The metaphor the movie is aiming for, and expected to be understood by the Jewish members of the population, is that Ryan is a surviving Jew, and saving the surviving Jews is really important, and dying to do so is really worthwhile.  I doubt that anyone who believed in equality for everyone, that everyone is a human being, and that everyone's life is worthwhile, and worth saving, would agree with this.

Orrr... The movie is steeped in the worldview of the American nationalistic and often jingoistic mythology of, "Be grateful to war vets. They gave their lives so you could have your freedom." (which doesn't even apply to any military conflict since WW2, yet, still said).  I'll caveat it with the fact that I haven't seen the movie, but having heard everyone talk about it, I feel like I have seen good chunks of it, and it seems pretty clear that's what's going on here.  I mean, looking up who wrote the screenplay, I'm not recognizing much of their other works (actually there aren't a lot), but they also did American Braveheart.  I mean, The Patriot.  Another war movie, which I also have not seen, but I'll guess based on true events that manages to be very ahistorical and pulls at nationalistic strings (I'm literally just guessing, by taking Braveheart and making it American).

It seems like everything else you're reading into is a weird conspiratorial bent, while not factoring in, that's just how American culture remembers the two World Wars.

 

 

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5 hours ago, ol' eddy wrecks said:

I mean, The Patriot.  Another war movie, which I also have not seen, but I'll guess based on true events that manages to be very ahistorical and pulls at nationalistic strings (I'm literally just guessing, by taking Braveheart and making it American).

I have seen The Patriot, and you are correct sir.

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Wait, Ryan was Jewish? I genuinely missed that. 

I find it interesting that the D-day invasion seems to be the only thing I remember people discussing about the film. That it was the first to really show the horror of people's bodies torn apart on the battlefield. I found that all so unbelievably unnecessary. It was gore for gore's sake. It was voyeuristic and manipulative, like the rest of the movie was. The entire first 30-45 minutes of the movie (complete with the framing device) was unnecessary and did nothing to advance the plot, save to maybe put some perspective on how hard it would be for these soldiers to go on a mission to save one guy.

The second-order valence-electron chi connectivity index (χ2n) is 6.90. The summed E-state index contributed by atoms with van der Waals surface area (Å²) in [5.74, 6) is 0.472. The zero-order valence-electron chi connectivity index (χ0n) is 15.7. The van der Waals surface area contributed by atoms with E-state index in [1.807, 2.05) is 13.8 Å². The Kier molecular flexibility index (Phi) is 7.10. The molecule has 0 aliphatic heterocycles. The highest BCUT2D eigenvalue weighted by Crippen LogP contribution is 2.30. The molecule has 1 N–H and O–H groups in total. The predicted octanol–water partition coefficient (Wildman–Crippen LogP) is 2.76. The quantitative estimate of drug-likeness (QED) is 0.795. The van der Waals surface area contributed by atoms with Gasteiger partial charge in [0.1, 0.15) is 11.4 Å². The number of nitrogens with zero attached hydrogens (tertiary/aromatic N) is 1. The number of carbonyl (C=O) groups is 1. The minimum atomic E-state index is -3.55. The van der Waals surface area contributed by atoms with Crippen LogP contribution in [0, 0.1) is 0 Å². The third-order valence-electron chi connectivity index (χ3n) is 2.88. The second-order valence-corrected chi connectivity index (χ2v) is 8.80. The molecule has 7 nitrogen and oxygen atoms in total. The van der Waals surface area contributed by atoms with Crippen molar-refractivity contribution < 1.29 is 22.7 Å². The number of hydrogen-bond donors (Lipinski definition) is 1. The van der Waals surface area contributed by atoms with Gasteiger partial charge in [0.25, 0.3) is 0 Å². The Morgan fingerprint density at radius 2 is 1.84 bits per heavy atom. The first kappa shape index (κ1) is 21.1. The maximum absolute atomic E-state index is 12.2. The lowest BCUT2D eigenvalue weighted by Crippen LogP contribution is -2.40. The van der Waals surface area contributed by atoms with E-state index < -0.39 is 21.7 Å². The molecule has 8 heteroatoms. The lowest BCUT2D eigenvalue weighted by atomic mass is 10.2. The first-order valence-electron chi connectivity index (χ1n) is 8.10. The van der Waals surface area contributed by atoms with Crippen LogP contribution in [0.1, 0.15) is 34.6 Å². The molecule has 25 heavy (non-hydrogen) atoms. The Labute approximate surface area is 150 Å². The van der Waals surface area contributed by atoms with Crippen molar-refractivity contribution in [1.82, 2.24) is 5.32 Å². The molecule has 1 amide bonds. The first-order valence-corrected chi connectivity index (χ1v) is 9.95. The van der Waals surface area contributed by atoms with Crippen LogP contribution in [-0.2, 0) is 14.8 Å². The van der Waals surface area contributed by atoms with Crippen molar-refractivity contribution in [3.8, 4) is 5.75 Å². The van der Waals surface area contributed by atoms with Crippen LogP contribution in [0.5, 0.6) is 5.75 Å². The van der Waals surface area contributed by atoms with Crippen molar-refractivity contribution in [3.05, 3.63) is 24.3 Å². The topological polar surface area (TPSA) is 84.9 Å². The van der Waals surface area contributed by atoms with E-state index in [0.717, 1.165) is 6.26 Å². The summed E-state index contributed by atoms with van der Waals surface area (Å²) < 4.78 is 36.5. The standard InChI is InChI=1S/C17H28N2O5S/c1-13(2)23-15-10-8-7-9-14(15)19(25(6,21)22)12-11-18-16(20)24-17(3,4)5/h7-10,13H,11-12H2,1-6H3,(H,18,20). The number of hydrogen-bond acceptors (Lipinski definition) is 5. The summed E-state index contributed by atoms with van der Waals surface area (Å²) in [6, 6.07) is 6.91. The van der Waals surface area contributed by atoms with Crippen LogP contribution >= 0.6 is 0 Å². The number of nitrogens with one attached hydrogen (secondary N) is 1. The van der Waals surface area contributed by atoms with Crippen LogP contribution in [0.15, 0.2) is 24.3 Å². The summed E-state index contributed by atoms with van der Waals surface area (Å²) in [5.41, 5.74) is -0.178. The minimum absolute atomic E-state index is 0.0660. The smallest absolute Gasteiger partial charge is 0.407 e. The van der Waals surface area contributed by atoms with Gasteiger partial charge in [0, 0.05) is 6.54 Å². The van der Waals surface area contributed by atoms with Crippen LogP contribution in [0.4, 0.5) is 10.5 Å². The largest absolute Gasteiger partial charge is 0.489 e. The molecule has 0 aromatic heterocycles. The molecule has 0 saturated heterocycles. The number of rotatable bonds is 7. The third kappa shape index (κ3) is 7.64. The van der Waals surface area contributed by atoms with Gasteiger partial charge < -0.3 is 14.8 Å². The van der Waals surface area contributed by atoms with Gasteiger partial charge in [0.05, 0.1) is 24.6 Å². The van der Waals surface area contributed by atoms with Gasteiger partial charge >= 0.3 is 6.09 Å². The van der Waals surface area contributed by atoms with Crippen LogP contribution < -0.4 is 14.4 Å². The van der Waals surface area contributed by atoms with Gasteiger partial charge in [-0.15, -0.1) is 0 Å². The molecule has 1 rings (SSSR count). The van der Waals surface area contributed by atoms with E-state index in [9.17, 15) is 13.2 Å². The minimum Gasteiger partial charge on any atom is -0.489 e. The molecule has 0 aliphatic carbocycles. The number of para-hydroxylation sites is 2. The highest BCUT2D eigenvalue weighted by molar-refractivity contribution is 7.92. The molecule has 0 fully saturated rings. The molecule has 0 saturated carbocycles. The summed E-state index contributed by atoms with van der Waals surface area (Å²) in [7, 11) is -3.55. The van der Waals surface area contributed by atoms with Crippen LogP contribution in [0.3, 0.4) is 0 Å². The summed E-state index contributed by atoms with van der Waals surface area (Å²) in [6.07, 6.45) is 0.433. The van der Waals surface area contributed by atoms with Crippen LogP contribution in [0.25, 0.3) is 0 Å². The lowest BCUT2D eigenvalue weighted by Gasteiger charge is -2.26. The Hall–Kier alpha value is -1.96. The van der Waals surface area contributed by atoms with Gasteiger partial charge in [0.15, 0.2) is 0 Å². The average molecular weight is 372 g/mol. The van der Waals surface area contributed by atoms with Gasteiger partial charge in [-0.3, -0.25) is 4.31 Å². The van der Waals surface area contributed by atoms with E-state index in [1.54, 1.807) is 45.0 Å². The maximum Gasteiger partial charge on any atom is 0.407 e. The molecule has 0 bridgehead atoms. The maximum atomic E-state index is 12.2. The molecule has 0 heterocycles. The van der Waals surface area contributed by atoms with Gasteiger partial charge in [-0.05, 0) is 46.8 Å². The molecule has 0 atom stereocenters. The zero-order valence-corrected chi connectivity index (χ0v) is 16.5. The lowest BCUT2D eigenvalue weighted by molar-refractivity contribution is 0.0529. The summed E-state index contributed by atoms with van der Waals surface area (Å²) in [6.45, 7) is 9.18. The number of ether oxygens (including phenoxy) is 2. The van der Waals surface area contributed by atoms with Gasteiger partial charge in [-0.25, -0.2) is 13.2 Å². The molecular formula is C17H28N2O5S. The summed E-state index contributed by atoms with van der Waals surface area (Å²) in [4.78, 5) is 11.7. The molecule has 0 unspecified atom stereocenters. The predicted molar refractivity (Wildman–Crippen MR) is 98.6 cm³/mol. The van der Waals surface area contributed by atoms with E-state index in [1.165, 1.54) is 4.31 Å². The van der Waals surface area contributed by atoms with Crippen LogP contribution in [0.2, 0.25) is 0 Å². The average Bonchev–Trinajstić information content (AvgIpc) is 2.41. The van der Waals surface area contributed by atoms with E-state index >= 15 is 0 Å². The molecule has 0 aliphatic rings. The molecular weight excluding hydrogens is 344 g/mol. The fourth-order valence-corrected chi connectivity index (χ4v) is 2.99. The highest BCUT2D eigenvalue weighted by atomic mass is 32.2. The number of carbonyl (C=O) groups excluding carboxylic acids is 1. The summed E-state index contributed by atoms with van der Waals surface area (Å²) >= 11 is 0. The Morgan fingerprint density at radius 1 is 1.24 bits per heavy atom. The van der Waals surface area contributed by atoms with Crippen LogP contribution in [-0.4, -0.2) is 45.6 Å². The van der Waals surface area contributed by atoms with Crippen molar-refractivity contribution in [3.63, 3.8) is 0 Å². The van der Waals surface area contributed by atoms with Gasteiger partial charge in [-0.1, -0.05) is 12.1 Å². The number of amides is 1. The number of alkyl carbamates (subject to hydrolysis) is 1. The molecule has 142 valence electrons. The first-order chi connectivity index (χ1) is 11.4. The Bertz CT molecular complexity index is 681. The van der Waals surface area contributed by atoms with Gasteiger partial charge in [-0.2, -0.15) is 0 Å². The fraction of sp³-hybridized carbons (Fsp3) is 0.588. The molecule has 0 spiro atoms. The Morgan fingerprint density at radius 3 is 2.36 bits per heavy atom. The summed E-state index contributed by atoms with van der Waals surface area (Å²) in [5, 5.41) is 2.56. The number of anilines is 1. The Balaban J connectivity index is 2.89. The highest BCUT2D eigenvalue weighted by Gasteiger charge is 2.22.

The whole logic of saving one man to save his mother from losing all her sons was, while historically accurate, total BS. Does anyone else's mother suffer 1/4 less because only one son dies instead of four? Suffering is suffering. Mourning is mourning. It seems horrible to justify the deaths of so so many other men to save one. I really felt for all the other mothers who would have to be told their sons' lives weren't worth as much as Ryan's.

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There's zero indication in the movie that Ryan is Jewish, and I don't think it's Spielberg's way to be circumspect about this kind of thing: he'd already made one movie that is very explicitly about the Holocaust (Schindler's List) and then later another explicit take on the contradictions of modern Judaism (Munich). Saving Private Ryan already has a character (played by Adam Goldberg) who is openly and vocally Jewish. I don't really buy that Ryan himself is some kind of stealthy stand-in for a segment of the Jewish population. With Spielberg, a cigar is usually just a cigar.

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On 3/19/2019 at 9:20 AM, WatchOutForSnakes said:

Wait, Ryan was Jewish? I genuinely missed that. 

Sycasey responded to that more thoroughly than I could have.  Arglebargle's post left me assuming they were arguing there was some hidden metaphor that only Jews would recognize.  I mean, it's a character named Ryan, played by Matt Damon.  It was some real Charles Kinbote/exiled king of Zembla-reading of Pale Fire type there, but with uncomfortable amounts of anti-semitism.

Though, for all I know, maybe Spielberg pissed off some Russian oligarchs and this was a bot.  Or maybe Netflix hired the same PR firm Facebook hired in response to the whole Oscars stuff.